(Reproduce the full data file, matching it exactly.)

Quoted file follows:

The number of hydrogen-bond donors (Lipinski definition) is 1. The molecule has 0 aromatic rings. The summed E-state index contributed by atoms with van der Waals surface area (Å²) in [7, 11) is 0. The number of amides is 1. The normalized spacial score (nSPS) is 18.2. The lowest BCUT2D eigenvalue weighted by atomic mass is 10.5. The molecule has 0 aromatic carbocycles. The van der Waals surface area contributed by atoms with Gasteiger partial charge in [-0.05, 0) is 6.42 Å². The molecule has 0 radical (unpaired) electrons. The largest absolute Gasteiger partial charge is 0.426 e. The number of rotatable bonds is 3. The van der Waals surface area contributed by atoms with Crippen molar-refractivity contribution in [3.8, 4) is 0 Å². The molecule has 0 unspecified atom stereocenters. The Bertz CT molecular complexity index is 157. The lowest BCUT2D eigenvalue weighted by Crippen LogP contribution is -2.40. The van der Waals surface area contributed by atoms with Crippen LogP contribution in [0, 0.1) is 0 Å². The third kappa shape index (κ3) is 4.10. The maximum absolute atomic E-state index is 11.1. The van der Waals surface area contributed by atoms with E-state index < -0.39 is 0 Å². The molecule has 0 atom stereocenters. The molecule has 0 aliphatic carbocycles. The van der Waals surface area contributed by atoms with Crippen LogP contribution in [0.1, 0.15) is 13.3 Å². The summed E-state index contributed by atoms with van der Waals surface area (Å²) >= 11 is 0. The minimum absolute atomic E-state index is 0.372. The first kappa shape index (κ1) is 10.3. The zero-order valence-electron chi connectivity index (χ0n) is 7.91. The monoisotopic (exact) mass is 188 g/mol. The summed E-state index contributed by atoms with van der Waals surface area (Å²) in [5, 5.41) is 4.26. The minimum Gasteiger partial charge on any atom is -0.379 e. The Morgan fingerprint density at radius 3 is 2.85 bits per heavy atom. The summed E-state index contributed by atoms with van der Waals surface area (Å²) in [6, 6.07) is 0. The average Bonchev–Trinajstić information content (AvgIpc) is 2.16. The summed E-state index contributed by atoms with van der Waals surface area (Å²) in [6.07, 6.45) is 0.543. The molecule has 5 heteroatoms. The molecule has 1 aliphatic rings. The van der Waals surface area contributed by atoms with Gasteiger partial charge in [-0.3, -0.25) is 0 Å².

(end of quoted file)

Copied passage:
The number of hydrogen-bond donors (Lipinski definition) is 1. The molecule has 0 aromatic rings. The summed E-state index contributed by atoms with van der Waals surface area (Å²) in [7, 11) is 0. The number of amides is 1. The normalized spacial score (nSPS) is 18.2. The lowest BCUT2D eigenvalue weighted by atomic mass is 10.5. The molecule has 0 aromatic carbocycles. The van der Waals surface area contributed by atoms with Gasteiger partial charge in [-0.05, 0) is 6.42 Å². The molecule has 0 radical (unpaired) electrons. The largest absolute Gasteiger partial charge is 0.426 e. The number of rotatable bonds is 3. The van der Waals surface area contributed by atoms with Crippen molar-refractivity contribution in [3.8, 4) is 0 Å². The molecule has 0 unspecified atom stereocenters. The Bertz CT molecular complexity index is 157. The lowest BCUT2D eigenvalue weighted by Crippen LogP contribution is -2.40. The van der Waals surface area contributed by atoms with Crippen LogP contribution in [0, 0.1) is 0 Å². The third kappa shape index (κ3) is 4.10. The maximum absolute atomic E-state index is 11.1. The van der Waals surface area contributed by atoms with E-state index < -0.39 is 0 Å². The molecule has 0 atom stereocenters. The molecule has 0 aliphatic carbocycles. The van der Waals surface area contributed by atoms with Crippen LogP contribution in [0.1, 0.15) is 13.3 Å². The summed E-state index contributed by atoms with van der Waals surface area (Å²) >= 11 is 0. The minimum absolute atomic E-state index is 0.372. The first kappa shape index (κ1) is 10.3. The zero-order valence-electron chi connectivity index (χ0n) is 7.91. The monoisotopic (exact) mass is 188 g/mol. The summed E-state index contributed by atoms with van der Waals surface area (Å²) in [5, 5.41) is 4.26. The minimum Gasteiger partial charge on any atom is -0.379 e. The Morgan fingerprint density at radius 3 is 2.85 bits per heavy atom. The summed E-state index contributed by atoms with van der Waals surface area (Å²) in [6, 6.07) is 0. The average Bonchev–Trinajstić information content (AvgIpc) is 2.16. The summed E-state index contributed by atoms with van der Waals surface area (Å²) in [6.07, 6.45) is 0.543. The molecule has 5 heteroatoms. The molecule has 1 aliphatic rings. The van der Waals surface area contributed by atoms with Gasteiger partial charge in [-0.3, -0.25) is 0 Å².